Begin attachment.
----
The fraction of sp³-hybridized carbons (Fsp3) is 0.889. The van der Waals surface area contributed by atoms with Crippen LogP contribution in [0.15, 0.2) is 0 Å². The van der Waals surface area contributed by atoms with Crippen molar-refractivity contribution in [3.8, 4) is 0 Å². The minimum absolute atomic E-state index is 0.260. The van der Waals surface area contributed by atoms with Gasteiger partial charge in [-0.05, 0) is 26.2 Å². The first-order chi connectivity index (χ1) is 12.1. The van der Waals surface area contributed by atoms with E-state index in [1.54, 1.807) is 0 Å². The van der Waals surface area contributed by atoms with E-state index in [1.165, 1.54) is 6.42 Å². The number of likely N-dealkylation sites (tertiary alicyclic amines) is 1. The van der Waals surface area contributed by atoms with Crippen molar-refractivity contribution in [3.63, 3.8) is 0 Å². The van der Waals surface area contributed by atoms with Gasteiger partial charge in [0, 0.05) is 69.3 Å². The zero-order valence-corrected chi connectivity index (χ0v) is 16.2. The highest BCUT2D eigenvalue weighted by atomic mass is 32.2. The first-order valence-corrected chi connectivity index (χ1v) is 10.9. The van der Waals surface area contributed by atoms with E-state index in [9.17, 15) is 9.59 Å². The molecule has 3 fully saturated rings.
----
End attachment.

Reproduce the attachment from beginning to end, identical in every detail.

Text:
The fraction of sp³-hybridized carbons (Fsp3) is 0.889. The van der Waals surface area contributed by atoms with Crippen LogP contribution in [0.15, 0.2) is 0 Å². The van der Waals surface area contributed by atoms with Crippen molar-refractivity contribution in [3.8, 4) is 0 Å². The minimum absolute atomic E-state index is 0.260. The van der Waals surface area contributed by atoms with Gasteiger partial charge in [-0.05, 0) is 26.2 Å². The first-order chi connectivity index (χ1) is 12.1. The van der Waals surface area contributed by atoms with E-state index in [1.54, 1.807) is 0 Å². The van der Waals surface area contributed by atoms with E-state index in [1.165, 1.54) is 6.42 Å². The number of likely N-dealkylation sites (tertiary alicyclic amines) is 1. The van der Waals surface area contributed by atoms with Crippen molar-refractivity contribution in [3.63, 3.8) is 0 Å². The van der Waals surface area contributed by atoms with Gasteiger partial charge in [0, 0.05) is 69.3 Å². The zero-order valence-corrected chi connectivity index (χ0v) is 16.2. The highest BCUT2D eigenvalue weighted by atomic mass is 32.2. The first-order valence-corrected chi connectivity index (χ1v) is 10.9. The van der Waals surface area contributed by atoms with E-state index in [9.17, 15) is 9.59 Å². The molecule has 3 fully saturated rings.